Predicting the Winners in US v. Wong and US v. June

The Supreme Court heard oral argument in two cases on Wednesday, both involving whether equitable tolling applies to claims against the federal government under the Federal Tort Claims Act. I’m predicting the winners of the Supreme Court cases based on the number of questions asked during oral argument. For more about this method, see my post on last Term’s Aereo case.  For all of my predictions this Term, click here.

U.S. v. Wong asks whether the six-month time bar for filing suit in federal court under the Federal Tort Claims Act, 28 U.S.C. § 2401(b), is subject to equitable tolling.

The Court asked the Respondent (Wong) 28 questions, 11 fewer than asked of the Petitioner (Solicitor General). The question disparity suggests a win for the Respondent, who argued for affirming the Ninth Circuit’s decision that the statute of limitations under the Federal Tort Claims Act is not jurisdictional and equitable tolling may be applied to it.

However, the picture gets more complicated looking at the question count per Justice. There’s a possible split along ideological lines. Chief Justice Robert and Justice Kennedy asked 8 and 4 questions to the Respondent (Wong), respectively, but no question to the Petitioner (Solicitor General). Justice Alito asked one more question to the Respondent. On the other hand, Justices Ginsburg and Kagan asked 7 and 10 more questions to the Petitioner, respectively. Justices Breyer and Sotomayor each asked 2 more questions to the Petitioner. Defying the ideological pattern, Justice Scalia asked 3 more questions to the Petitioner. Although 5 Justices asked the Petitioner more questions (suggesting a win for the Respondent), it is not clear whether Justice Scalia’s questions indicate a leaning to the Respondent’s side. In U.S. v. June, the companion case argued afterwards (see below), Justice Scalia asked more questions to the Respondent’s side.

The overall and individual question counts suggest a close case, probably a 5-4 decision. Justice Kennedy may be the swing vote, and his questions might suggest a leaning to the Petitioner (Solicitor General). However, I will stick with the overall question count and predict a win for the Respondent (Wong).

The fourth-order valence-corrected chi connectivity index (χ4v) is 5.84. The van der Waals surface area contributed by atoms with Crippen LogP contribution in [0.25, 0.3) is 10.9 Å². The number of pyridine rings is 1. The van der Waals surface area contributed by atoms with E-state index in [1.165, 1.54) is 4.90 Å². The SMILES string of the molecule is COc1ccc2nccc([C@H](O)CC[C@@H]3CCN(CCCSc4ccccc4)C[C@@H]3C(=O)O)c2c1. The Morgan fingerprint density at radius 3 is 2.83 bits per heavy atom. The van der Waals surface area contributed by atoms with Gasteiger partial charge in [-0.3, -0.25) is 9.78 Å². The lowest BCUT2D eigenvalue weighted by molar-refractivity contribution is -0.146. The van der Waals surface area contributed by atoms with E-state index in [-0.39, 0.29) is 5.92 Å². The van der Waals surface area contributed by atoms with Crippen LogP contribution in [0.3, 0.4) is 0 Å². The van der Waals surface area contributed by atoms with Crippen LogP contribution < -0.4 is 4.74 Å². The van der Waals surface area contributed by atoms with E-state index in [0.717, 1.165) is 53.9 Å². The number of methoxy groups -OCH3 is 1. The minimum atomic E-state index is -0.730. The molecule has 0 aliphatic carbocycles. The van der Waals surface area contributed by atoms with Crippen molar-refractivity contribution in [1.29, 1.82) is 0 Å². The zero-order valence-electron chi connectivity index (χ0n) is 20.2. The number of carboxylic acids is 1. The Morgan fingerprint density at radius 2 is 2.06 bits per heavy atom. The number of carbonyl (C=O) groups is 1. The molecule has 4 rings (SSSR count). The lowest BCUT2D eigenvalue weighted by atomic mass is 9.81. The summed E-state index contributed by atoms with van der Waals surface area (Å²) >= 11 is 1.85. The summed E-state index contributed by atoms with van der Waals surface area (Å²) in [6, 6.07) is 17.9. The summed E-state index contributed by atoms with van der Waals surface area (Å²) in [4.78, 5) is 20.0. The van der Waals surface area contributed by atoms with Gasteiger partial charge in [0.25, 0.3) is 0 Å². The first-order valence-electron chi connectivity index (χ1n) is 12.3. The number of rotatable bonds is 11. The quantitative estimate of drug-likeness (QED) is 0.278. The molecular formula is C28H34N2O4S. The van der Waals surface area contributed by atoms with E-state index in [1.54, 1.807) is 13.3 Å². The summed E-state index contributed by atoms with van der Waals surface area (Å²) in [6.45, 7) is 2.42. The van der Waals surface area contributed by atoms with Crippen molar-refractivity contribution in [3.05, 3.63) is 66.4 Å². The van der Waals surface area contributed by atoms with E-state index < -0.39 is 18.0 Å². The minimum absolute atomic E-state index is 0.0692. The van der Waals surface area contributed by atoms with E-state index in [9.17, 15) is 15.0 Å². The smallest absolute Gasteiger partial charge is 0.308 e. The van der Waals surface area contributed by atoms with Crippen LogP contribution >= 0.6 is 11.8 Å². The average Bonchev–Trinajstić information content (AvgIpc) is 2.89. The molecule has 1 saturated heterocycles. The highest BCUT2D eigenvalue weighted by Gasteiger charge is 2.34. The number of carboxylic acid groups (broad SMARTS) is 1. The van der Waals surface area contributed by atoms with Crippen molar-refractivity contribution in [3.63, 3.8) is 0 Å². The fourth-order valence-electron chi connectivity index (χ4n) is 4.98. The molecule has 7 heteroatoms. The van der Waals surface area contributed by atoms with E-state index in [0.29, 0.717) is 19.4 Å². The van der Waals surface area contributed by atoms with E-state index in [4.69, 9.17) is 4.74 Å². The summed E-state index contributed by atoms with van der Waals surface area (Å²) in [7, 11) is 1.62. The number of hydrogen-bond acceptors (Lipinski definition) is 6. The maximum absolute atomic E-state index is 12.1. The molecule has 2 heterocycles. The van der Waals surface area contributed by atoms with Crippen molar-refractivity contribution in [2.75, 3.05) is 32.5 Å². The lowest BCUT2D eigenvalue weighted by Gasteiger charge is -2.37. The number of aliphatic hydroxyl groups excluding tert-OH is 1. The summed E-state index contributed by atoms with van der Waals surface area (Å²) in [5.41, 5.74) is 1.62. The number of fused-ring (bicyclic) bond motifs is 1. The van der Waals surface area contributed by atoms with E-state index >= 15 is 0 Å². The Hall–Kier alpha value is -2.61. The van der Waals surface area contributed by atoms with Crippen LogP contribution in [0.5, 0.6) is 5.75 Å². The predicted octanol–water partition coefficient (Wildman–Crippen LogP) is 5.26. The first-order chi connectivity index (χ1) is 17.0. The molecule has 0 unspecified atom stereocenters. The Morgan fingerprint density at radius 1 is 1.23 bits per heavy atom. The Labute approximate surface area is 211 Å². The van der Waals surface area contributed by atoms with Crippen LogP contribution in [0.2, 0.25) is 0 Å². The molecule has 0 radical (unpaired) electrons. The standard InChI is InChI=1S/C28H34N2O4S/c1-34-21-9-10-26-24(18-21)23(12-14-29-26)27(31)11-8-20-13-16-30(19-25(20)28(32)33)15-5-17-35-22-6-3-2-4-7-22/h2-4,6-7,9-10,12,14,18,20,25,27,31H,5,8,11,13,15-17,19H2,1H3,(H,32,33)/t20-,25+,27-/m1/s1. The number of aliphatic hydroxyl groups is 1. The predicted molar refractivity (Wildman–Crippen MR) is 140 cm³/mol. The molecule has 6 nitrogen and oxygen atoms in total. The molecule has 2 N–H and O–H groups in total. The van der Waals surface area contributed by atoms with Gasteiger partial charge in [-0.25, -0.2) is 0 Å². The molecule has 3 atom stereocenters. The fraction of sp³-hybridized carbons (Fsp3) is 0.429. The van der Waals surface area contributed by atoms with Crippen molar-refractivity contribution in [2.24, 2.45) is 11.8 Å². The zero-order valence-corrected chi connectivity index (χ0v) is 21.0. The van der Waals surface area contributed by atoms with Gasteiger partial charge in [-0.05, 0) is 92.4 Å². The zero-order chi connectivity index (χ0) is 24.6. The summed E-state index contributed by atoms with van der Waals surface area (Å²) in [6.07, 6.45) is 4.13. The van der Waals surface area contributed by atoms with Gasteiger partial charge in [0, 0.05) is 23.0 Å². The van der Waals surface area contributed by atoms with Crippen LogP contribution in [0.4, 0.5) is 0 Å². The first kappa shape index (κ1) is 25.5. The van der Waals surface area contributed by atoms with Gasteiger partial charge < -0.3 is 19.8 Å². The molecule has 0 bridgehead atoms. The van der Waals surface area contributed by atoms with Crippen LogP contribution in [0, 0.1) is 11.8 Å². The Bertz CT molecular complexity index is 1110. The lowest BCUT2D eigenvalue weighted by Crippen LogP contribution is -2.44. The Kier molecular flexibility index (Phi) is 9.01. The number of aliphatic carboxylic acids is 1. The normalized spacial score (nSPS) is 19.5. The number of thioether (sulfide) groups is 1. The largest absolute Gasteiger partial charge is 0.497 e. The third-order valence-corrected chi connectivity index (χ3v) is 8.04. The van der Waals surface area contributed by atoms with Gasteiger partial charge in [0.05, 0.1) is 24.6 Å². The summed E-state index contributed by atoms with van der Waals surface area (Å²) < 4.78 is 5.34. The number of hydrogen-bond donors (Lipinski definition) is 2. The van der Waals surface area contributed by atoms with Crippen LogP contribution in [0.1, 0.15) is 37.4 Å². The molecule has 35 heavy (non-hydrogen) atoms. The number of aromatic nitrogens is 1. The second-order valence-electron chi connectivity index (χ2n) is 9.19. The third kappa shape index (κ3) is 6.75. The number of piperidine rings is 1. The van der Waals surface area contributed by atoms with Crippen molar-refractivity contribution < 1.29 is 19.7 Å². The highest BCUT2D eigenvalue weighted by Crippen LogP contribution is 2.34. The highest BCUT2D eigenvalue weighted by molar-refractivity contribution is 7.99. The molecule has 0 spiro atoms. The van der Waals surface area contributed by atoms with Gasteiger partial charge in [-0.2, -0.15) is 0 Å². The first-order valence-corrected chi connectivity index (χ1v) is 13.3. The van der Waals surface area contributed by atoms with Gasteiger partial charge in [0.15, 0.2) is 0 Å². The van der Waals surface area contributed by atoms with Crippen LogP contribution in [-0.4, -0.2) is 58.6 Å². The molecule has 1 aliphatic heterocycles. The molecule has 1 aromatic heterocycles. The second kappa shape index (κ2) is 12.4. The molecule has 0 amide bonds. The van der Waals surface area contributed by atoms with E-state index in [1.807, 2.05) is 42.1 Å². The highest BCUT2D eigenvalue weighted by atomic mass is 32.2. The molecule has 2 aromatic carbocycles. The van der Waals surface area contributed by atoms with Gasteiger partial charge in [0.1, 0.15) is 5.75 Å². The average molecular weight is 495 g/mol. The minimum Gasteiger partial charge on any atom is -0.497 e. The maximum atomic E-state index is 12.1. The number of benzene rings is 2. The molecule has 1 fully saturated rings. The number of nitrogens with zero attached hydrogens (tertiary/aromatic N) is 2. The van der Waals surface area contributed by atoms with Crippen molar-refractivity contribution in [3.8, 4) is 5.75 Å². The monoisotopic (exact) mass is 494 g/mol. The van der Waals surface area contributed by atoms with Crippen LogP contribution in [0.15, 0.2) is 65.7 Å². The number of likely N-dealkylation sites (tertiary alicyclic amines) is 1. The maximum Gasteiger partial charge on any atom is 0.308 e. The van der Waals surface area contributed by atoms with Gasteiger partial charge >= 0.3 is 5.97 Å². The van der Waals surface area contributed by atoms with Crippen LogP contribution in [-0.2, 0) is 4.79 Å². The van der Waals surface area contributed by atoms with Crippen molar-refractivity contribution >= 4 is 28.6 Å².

Figure 1.

Lee - 12.10.14 US v Wong

The second case, U.S. v. June, asks whether the two-year time limit for filing an administrative claim with the appropriate federal agency under the Federal Tort Claims Act, 28 U.S.C. § 2401(b), is subject to equitable tolling.

This question count again favored the Respondent. The Court asked the Respondent (June) 17 questions, 9 fewer than asked of the Petitioner (Solicitor General). The overall question disparity suggests a win for the Respondent, who argued for affirming the Ninth Circuit’s decision.

However, just as in U.S. v. Wong, the picture gets more complicated looking at the question count per Justice. Chief Justice Roberts again asked the Respondent more questions (+4). Justices Ginsburg, Breyer, and Kagan again asked the Petitioner more questions (+4, +5, +4, respectively). Several Justices asked more questions to the other side compared to the side they asked more questions in Wong: Justices Scalia and Sotomayor asked the Respondent more questions (+2 and +1, respectively); and Justice Kennedy asked the Petitioner more questions (+1). Justices Thomas and Alito asked no questions. The pattern still suggests a possible ideological split. As in Wong, I will stick with the overall question count and predict a win for the Respondent (June).

Figure 2.

Slide2

3 thoughts on “Predicting the Winners in US v. Wong and US v. June”

  1. I believe the “Questions During Oral Argument in U.S. v. June” Figure has incorrect labels for the data.

    Very interesting site.

    Thank you.

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